Tuesday, November 17, 2009
Rheumatoid Arthritis and Surgery - Hot Under The Collar
This is a picture of what my neck looks like as a result of the surgery I had for Atlantoaxial Instability. Bone was taken from my hip and screws were put into my neck to fuse C - 1 and C - 2 (Cervical vertebra). This condition was diagnosed after the first of those four surgeries in what I call "The Year of the Surgeries".
End of 2005 and 2006 - the wait for my surgeries was over. It was like calling Bingo, but with four being the winning number. I had a total of twenty weeks (five months) of down-time. Casts, collars, splints and restricted movement until bones fused together and tissue healed.
For those who are curious, I've included a picture of what my forefoot looked like post-surgery. Warning - graphic image at the end of this article! If you are squeamish, read no further!
It was after Surgery # 2 - reconstructive fore-foot surgery (image below) that my surgeon told me that he refused to do the other foot until my neck had been fused. He was concerned that the intubation would cause serious harm.
Without having this looked after, my risk of stroke, blindness or death was very high. Incidentally, these were the same risks that could be precipitated by undergoing this surgery.
With the neck fusion surgery, I needed to have a conscious intubation. This meant that they would insert the breathing tube down my throat while I was fully conscious. I was cautioned by the anaesthetist to continue swallowing as this was put in. I was told, "Do not fight, struggle or pull it out!"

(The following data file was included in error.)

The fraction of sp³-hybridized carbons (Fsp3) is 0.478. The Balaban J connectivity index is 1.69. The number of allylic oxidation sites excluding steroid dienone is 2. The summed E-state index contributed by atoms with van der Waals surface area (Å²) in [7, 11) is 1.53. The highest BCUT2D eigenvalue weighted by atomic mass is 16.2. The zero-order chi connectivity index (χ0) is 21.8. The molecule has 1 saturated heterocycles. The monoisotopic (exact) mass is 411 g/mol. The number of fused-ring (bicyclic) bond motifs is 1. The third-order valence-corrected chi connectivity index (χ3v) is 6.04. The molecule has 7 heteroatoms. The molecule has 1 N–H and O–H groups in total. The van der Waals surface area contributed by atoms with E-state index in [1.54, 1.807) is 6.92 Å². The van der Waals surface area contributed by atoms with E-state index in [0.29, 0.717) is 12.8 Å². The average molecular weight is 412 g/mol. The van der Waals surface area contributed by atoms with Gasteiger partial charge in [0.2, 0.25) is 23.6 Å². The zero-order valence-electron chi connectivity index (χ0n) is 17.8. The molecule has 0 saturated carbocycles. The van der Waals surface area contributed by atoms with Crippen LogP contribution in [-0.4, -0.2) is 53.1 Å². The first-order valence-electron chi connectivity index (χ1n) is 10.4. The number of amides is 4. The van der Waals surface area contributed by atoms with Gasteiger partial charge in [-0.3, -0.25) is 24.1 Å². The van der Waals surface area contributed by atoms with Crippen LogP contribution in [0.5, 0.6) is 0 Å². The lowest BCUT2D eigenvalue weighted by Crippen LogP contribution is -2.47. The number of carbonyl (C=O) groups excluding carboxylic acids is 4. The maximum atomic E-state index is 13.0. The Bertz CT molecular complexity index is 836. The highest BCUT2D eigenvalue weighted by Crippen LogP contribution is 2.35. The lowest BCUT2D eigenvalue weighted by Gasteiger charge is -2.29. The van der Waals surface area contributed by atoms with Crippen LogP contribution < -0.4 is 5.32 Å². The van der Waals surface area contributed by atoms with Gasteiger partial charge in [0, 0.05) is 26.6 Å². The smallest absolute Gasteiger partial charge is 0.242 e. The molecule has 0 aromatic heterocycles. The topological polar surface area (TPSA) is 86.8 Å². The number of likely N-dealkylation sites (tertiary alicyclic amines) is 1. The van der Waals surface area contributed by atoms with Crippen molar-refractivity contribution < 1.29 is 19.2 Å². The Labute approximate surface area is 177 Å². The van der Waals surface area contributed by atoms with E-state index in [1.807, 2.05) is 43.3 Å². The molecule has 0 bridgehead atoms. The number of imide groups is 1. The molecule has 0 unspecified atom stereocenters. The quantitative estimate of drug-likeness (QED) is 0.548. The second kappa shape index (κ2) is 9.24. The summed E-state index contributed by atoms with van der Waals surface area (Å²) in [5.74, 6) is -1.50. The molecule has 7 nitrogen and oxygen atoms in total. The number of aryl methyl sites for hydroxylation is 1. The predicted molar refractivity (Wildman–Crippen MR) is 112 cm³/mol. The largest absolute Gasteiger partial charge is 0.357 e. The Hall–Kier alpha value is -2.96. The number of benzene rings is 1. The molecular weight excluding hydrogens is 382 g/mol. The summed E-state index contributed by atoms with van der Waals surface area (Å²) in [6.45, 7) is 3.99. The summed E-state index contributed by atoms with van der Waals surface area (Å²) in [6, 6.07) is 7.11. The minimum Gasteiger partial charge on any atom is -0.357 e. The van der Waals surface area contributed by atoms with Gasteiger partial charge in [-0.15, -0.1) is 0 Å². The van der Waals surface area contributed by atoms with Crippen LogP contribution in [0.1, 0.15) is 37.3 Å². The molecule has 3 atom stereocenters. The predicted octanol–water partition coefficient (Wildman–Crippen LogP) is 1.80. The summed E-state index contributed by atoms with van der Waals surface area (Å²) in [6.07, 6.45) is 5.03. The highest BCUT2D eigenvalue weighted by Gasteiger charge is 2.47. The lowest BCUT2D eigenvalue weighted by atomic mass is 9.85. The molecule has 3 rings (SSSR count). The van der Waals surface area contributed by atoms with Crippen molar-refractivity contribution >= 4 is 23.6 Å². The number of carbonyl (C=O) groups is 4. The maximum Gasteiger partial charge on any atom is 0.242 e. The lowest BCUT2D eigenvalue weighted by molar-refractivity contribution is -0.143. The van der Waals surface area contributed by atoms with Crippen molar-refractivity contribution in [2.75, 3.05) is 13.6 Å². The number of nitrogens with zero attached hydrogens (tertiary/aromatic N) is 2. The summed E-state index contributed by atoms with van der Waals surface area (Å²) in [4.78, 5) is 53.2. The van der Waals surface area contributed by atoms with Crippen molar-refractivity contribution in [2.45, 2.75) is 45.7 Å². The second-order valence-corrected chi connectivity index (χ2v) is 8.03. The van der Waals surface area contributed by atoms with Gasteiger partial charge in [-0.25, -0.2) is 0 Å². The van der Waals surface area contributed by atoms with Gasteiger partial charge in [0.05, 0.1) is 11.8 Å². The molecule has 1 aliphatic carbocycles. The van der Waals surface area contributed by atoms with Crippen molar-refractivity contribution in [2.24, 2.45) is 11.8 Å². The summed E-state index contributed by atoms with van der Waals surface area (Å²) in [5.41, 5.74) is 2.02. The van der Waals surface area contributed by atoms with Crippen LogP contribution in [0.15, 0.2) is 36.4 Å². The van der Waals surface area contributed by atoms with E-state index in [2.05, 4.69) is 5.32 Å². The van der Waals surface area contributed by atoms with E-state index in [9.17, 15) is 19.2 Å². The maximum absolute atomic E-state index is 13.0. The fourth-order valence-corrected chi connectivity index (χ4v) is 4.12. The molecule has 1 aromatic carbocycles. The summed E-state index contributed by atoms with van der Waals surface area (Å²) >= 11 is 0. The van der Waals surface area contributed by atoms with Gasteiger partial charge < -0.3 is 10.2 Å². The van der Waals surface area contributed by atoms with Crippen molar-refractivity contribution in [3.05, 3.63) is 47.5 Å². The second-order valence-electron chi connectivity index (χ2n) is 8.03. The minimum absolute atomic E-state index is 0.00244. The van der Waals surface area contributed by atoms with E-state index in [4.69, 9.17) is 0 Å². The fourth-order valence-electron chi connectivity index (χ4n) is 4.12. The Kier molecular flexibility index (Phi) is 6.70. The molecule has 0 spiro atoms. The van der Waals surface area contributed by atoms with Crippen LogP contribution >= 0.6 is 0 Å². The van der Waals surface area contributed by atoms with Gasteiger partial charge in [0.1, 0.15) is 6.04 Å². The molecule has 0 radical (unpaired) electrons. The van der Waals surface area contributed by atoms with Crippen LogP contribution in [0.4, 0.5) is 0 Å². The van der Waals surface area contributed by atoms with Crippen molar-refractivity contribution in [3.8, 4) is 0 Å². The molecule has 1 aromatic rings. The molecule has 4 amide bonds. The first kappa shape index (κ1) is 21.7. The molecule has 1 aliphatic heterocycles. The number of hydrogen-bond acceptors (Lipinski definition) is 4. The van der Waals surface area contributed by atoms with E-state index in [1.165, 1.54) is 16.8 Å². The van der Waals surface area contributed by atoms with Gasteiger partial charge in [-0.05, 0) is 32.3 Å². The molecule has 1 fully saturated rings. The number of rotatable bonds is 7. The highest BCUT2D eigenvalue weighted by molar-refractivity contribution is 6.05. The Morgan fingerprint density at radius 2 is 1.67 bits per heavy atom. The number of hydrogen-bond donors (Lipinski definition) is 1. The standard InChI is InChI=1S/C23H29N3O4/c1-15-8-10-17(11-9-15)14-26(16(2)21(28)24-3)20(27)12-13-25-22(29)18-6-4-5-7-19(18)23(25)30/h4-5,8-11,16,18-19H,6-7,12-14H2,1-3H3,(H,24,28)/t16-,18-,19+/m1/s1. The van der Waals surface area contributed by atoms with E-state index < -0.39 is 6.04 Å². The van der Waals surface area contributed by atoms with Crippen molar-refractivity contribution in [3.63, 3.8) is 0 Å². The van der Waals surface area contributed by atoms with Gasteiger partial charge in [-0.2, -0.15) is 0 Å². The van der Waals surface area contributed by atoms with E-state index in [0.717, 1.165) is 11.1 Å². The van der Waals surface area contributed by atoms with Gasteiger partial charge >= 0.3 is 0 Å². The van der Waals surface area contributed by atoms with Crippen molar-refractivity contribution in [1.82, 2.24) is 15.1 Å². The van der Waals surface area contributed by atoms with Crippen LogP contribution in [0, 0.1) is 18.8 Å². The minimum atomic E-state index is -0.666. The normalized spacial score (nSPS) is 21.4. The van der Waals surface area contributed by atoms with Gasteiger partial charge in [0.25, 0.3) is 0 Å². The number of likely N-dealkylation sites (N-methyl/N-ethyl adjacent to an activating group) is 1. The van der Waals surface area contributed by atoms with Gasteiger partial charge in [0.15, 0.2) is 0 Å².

I knew I wanted to make this as quick and easy as possible, so I used my stress techniques to help me balance my nervous system. This kept me from panicking, which is a normal response in this situation and one the surgical team would prefer to avoid. Afterwards, I was thanked for making their job much easier.
I've had people say to me, "I couldn't do it." The point is, when you have to, the choices are minimal. You can choose to be miserable the whole time or make the best of the situation. It's about accepting what can't be changed. (Interesting how some situations are more easily accepted than others.)
There were times when the heat of the walking cast or the surgical collar were unbearable, especially during the heat wave that we had at the time. However, I knew that my recovery was progressing and that each successive week was bringing about an incremental improvement in my healing.
Below, (not for the squeamish, remember!) is a picture of my foot, post forefoot reconstructive surgery. The pins are put in place to fuse the toes. I am thankful I've had these foot surgeries as I am able to walk further and mostly minus the feeling of stepping on marbles.
I believe that my recovery time and surgical outcome were improved by balancing my nervous system. In response to the stress of surgery, blood pressure rises, heart rate increases and a cascade of 1400 chemicals flood the body, preparing it for flight or fight. Except in this case, there is no where to go - except the Operating Room.
By practising these techniques, I was much better at pain management, as I learned to shift my focus. Less pain, meant less tightening of muscles, which creates more pain. I was also able to get by with less pain medication, too. That was important to me.
Wouldn't it make more sense to learn to control the body functions that you can control so that you have the best advantage possible?
If you are scheduled for surgery and would like to learn some techniques to help you transform your stress, I'd be happy to work with you. Please contact me at www.auntiestress.ca.
Related article: Surgical Success - Activating Your Control
Related post: Forecasting...Knives...